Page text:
On Apr 19, 2017, at 23:59, Peter S. Shenkin <shen...@gmail.com> wrote:
> One more thing. The term "Mol" in RDKit and some other tookits does not 
> really mean "molecule" in the sense that chemists use it.

? I don't see how this is connected to the previous emails.

I believe most toolkits use that terminology in their APIs. (Daylight, OEChem, 
Open Babel, RDKit, Indigo, JChem, and InChI).

I know that VMD does that too, and I believe PyMol and RasMol as well.

There is a minority of software which use other terms. CACTVS calls it a 
'molecular ensemble'. CDK an 'atom container' (though I see people assign it to 
variables with 'm' or 'mol' in it).

I haven't really run into people who found this to be an issue, so I've stopped 
bringing it up in my documentation or when I teach. I mostly work with 
computational chemists, and that bias may affect things.

But this current thread is a discussion between computational people, which is 
why I don't understand the relevancy.

> The way I think of it is that SMILES is like an ordinary string and SMARTS is 
> like a regex that can be used to flexibly match other strings.

I think this is a reasonable approximation for computer programmers. I modeled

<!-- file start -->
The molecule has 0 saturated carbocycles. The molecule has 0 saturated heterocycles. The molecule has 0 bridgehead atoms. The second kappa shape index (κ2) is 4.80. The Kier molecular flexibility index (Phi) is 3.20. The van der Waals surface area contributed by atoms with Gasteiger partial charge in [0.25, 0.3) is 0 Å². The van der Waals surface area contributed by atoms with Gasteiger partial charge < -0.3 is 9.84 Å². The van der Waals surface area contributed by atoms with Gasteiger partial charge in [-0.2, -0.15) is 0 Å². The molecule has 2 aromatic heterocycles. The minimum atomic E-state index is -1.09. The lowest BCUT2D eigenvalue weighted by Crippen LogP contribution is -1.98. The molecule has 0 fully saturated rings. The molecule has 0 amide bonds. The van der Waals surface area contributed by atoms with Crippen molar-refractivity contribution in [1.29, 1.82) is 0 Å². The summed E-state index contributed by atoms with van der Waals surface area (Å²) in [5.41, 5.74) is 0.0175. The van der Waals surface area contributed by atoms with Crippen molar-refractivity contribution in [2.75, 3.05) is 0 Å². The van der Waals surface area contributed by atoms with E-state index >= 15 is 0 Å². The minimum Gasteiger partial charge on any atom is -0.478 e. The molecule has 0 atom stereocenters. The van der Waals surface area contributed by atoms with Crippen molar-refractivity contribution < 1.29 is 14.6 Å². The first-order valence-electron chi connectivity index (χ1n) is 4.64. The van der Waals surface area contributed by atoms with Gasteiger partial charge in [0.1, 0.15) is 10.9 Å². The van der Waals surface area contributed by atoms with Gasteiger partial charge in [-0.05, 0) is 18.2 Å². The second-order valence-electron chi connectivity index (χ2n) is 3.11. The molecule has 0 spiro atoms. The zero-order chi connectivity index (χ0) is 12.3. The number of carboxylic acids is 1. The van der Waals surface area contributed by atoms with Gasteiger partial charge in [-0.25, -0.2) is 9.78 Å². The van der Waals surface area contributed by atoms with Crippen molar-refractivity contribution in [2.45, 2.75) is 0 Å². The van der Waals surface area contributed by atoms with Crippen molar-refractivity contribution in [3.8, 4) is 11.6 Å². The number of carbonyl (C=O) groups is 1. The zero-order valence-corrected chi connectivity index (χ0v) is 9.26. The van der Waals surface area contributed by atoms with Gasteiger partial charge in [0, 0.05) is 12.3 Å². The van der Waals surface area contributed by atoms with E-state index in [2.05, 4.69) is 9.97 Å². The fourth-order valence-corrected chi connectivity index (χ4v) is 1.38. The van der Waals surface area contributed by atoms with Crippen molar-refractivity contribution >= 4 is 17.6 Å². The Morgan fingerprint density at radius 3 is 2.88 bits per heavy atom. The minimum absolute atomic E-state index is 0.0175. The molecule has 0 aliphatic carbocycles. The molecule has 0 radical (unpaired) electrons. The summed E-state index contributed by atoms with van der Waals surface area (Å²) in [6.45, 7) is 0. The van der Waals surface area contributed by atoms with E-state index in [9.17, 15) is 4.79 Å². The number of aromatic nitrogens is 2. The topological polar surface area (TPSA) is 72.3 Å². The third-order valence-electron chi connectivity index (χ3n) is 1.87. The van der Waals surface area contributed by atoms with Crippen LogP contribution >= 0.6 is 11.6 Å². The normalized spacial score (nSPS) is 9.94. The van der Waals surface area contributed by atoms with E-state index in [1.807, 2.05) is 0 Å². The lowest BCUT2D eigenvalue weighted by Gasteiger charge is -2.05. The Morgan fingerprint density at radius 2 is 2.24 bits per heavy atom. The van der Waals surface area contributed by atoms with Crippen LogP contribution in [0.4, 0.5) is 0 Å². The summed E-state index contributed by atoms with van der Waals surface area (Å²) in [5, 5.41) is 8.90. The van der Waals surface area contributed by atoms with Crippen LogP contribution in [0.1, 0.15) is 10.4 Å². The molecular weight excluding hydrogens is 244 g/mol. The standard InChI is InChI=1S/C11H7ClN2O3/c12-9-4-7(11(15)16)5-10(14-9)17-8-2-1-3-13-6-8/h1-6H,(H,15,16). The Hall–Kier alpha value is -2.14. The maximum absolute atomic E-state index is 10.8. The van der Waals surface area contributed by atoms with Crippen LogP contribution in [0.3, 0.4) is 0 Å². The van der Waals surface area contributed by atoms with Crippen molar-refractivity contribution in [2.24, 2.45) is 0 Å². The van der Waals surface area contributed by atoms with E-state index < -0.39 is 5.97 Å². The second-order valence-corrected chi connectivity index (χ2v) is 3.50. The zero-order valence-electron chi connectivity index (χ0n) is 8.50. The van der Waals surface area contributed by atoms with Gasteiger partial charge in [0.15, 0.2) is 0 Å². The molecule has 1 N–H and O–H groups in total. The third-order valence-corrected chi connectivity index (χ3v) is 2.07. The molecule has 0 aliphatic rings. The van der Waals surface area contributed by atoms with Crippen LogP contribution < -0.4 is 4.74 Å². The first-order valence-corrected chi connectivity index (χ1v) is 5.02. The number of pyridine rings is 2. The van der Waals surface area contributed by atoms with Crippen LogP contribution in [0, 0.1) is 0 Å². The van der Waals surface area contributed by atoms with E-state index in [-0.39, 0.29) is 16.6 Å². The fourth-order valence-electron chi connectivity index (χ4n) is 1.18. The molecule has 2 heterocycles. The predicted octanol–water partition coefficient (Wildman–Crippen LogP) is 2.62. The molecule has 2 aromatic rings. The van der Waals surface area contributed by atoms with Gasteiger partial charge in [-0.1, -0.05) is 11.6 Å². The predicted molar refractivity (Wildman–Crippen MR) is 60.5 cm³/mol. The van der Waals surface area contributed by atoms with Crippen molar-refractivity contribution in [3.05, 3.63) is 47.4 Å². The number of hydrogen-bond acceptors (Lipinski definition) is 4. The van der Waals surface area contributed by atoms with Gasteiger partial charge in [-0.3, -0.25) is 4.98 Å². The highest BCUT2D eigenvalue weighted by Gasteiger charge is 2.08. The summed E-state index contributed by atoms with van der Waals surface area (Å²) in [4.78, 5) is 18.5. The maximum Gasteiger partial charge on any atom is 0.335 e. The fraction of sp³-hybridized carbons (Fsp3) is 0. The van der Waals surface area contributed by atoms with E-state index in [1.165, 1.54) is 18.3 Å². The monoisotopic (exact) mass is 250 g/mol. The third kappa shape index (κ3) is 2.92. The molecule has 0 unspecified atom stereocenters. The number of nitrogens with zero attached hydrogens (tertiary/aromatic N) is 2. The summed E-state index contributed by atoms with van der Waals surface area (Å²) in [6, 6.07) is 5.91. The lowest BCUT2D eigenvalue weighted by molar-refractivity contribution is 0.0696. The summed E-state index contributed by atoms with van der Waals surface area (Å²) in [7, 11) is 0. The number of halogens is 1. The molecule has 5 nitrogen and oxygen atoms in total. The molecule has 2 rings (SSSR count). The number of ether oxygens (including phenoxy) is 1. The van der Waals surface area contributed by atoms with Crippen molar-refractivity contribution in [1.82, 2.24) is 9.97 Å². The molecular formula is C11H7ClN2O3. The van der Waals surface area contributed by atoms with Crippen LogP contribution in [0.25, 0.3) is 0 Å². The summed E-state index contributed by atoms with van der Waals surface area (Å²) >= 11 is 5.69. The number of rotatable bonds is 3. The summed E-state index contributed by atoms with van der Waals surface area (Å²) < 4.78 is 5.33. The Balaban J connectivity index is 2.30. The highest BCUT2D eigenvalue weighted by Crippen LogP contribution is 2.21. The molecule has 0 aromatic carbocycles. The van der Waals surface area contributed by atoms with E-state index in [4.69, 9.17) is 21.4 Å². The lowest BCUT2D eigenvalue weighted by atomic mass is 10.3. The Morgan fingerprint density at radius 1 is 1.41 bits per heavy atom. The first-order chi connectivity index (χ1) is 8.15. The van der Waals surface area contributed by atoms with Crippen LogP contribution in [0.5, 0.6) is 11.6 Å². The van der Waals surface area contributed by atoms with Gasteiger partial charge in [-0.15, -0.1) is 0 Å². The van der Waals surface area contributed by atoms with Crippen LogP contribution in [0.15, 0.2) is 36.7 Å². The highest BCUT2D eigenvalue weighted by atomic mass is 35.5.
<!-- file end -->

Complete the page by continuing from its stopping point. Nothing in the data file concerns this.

my PyDaylight wrapper on top of the Daylight toolkit using this view.

Then Greg and RDKit showed me that that view was narrower than need be. In 
RDKit, a molecule can also be used as a subgraph.

>>> from rdkit import Chem
>>> mol = Chem.MolFromSmiles("c1ccccc1")
>>> from rdkit import Chem
>>> mol1 = Chem.MolFromSmiles("c1ccccc1")
>>> mol2 = Chem.MolFromSmiles("c1ccccc1O")
>>> mol2.HasSubstructMatch(mol1)
>>> mol1.HasSubstructMatch(mol2)

Stretching your analogy, this would be like a substring search rather than a 

It's a difficult stretch because substring search has different performance 
characteristics to regexp search, while subgraph search is NP-complete even 
when only a simple SMILES is used to define the subgraph.

Alternatively, it could be like using a constrained glob pattern language 
instead of a more flexible regular expression. Well, except that SMILES as a 
pattern language has no flexibility for conjunction, disjunction, or repetition.

Furthermore, in RDKit a SMARTS pattern can (to a limited extent) be used to 
match a SMARTS pattern:

>>> pat1 = Chem.MolFromSmarts("[#7]=[#6]-[#8]")
>>> pat2 = Chem.MolFromSmarts("[#7]=[#8]")
>>> pat1.HasSubstructMatch(pat2)
>>> pat3 = Chem.MolFromSmarts("[#6]=[#7]")
>>> pat1.HasSubstructMatch(pat3)

I've used this once in my work when I generated simple subgraph fragments as 
SMARTS patterns then used the patterns against themselves to generate a 
hierarchical tree.

This would correspond roughly to checking if one regular expression is a subset 
of another, which is a very different algorithm than pattern matching a string.


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